On 20 April 1653 Cromwell dismissed the Rump Parliament by force, setting up a short-lived nominated assembly known as the Barebones Parliament, before being invited by his fellow leaders to rule as Lord Protector of England, Wales, Scotland and Ireland from 16 December 1653.
Oliver Cromwell’s skull has changed hands many times since the Lord Protector lost exclusive use of it in 1658. After the restoration of the monarchy, Cromwell’s corpse was exhumed from Westminster Abbey and hanged at Tyburn. It was then taken down from the scaffold and decapitated. The body was thrown into a pit beneath the gallows and the head set on a spike above Westminster Hall.
Cromwell’s head went missing in around 1688 when a storm snapped the pole on which it was impaled and the head fell into the grounds of Westminster Hall. A sentry found it and hid it in the chimney of his house, ignoring the considerable reward that was offered for its return. No one knows what happened to the head after this until it reappeared in 1710 in the Cabinet of Curiosities owned by Claudius Du Puy who put it on public display. Du Puy boasted to a German visitor that he could get 60 guineas for the head if he wished to sell it. On Du Puy’s death in 1738 the head passed through various hands; a failed comic actor named Samuel Russell used to produce the head and pass it around at drunken revels, the clumsy hands of the carousers causing ‘irreparable erosion of its features’. The Hughes Brothers put it on public display in Bond Street and charged two shillings and sixpence to see it but the venture was a failure as many potential customers simply did not believe that it was the head of Cromwell.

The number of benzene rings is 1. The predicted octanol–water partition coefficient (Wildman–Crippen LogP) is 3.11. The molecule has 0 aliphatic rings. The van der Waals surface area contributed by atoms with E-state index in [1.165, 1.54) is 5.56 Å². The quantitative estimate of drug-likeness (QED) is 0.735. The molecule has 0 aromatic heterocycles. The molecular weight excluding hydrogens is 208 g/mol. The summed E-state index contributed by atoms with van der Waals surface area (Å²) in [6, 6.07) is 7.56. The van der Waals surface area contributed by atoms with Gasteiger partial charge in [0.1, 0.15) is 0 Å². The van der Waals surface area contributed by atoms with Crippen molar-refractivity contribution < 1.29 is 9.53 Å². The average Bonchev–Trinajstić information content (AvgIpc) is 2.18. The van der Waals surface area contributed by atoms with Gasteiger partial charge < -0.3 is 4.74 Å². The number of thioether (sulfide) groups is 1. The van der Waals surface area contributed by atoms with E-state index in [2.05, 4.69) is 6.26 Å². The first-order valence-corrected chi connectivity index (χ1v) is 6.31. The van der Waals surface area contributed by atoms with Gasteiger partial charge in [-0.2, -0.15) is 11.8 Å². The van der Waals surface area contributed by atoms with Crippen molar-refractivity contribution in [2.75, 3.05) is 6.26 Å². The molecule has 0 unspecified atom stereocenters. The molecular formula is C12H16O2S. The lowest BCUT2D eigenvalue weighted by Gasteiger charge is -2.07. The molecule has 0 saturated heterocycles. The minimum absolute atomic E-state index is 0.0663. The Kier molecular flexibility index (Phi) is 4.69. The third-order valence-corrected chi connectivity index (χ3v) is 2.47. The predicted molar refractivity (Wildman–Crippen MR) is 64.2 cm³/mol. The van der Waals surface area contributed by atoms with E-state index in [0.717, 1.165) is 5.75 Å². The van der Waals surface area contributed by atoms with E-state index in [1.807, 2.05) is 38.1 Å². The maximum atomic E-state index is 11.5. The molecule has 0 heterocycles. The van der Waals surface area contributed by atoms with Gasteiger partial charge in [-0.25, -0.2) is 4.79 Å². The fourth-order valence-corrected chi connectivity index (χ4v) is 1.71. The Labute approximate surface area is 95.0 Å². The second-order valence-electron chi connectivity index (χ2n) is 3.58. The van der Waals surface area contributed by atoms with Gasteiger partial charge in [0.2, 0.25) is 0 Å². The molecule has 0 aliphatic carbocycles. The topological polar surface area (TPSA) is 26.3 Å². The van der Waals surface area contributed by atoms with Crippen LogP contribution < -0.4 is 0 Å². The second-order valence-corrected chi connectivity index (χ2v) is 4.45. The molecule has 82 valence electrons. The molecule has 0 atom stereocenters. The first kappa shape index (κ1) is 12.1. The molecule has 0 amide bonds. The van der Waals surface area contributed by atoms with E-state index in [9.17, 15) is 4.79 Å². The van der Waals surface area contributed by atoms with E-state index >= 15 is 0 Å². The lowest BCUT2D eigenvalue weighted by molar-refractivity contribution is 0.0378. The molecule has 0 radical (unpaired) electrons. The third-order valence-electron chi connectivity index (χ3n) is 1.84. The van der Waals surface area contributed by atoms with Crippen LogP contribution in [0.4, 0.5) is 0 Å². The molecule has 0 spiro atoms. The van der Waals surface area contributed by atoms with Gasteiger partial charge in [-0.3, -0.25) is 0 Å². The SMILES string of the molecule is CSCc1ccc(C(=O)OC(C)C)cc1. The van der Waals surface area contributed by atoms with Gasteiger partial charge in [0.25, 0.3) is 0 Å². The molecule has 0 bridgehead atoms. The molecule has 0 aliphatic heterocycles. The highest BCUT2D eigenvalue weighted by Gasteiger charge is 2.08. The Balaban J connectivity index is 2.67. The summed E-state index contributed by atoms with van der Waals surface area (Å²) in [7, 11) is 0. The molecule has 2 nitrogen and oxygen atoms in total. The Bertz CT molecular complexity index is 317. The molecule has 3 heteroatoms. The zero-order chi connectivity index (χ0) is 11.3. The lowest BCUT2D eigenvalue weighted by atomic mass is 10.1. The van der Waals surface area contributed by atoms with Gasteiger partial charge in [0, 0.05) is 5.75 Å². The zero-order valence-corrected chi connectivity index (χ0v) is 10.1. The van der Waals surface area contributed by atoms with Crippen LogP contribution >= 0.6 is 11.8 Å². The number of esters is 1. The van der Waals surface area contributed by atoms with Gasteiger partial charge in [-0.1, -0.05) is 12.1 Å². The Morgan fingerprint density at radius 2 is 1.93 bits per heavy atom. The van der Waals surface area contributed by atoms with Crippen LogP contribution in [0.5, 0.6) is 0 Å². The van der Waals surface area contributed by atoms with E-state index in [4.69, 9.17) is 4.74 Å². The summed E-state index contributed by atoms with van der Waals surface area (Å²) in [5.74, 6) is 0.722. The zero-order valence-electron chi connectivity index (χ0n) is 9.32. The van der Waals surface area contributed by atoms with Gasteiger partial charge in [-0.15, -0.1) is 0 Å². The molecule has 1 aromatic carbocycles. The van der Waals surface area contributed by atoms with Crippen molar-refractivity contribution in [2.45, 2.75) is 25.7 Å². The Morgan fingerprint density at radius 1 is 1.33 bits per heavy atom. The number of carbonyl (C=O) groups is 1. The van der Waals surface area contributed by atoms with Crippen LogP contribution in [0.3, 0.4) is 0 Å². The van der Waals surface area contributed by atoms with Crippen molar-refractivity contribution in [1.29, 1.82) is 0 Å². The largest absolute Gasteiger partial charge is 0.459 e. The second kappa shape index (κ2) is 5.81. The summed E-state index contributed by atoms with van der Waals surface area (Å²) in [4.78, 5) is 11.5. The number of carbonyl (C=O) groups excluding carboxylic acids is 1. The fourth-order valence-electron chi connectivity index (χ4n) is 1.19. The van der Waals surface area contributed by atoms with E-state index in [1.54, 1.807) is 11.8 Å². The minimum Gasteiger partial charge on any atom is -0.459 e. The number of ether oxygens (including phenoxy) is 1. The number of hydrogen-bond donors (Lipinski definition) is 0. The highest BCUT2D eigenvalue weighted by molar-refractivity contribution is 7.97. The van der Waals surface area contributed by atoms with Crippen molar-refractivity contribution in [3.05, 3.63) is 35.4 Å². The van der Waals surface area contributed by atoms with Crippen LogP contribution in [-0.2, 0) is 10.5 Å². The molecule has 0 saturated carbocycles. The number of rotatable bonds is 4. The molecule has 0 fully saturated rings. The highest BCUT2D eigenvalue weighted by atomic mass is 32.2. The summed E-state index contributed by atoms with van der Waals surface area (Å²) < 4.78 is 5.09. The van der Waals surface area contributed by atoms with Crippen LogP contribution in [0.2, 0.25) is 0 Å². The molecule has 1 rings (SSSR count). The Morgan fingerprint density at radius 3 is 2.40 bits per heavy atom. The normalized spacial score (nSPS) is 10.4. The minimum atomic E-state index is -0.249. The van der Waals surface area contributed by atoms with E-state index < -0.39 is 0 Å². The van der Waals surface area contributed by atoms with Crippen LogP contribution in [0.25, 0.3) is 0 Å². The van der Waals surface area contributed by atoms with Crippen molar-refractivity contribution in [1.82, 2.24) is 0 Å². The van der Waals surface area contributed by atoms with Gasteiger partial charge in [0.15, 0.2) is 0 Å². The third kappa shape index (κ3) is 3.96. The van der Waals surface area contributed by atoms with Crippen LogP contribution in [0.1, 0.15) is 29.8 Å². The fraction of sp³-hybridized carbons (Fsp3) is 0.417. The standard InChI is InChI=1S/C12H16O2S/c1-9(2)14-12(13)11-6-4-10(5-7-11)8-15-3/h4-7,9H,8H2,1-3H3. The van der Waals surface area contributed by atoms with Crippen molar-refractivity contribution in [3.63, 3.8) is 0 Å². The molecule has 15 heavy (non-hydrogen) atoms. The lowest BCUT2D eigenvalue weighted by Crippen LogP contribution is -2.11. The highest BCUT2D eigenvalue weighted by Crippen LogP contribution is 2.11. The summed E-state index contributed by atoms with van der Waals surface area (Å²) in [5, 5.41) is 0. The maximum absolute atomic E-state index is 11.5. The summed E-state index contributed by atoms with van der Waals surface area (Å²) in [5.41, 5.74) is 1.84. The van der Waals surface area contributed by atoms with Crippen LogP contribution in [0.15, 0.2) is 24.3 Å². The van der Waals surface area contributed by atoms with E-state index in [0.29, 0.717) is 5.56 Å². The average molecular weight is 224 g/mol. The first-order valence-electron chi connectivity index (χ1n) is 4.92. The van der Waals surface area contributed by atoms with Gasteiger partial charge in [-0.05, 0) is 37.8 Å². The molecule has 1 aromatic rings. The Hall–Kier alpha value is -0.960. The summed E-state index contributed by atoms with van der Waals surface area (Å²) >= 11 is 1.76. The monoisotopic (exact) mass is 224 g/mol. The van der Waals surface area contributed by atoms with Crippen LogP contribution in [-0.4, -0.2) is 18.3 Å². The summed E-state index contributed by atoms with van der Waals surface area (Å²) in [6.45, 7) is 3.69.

In 1815 one of the Hughes’ descendants sold the head to Josiah Henry Wilkinson who astonished the novelist Maria Edgeworth by producing it one morning at breakfast ‘not his picture—not his bust—nothing of stone or marble or plaster of Paris, but his real head’. On the other hand Thomas Carlyle point blank refused to see it or to believe that the head could be Cromwell’s ‘it has hair, flesh and beard, a written history bearing that it was procured for £100 (I think of bad debt) about 50 years ago…the whole affair appears to be fraudulent moonshine, an element not pleasant even to glance into, especially in a case like Oliver’s.’ There were other candidates to be the authentic head of Cromwell – a skull in the Ashmolean museum in particular made strong claims to the one and only genuine article. The distinguished physician George Rolleston examined both heads and thought that the Ashmolean skull was a fake, a verdict concurred with by later investigators who pointed out that it had been pierced from the top, not the bottom, and that there were no vestiges of skin, flash or hair as would be expected from an embalmed head. In 1960 a descendent of Wilkinson’s presented the head to Sidney Sussex College in Cambridge where Cromwell had been a student. On 25 March 1960, the head was finally reburied in the college chapel inside an airtight container with just a few witnesses. The burial was only made public in October 1962 and a plaque now marks the approximate spot, the exact location remaining a closely guarded secret.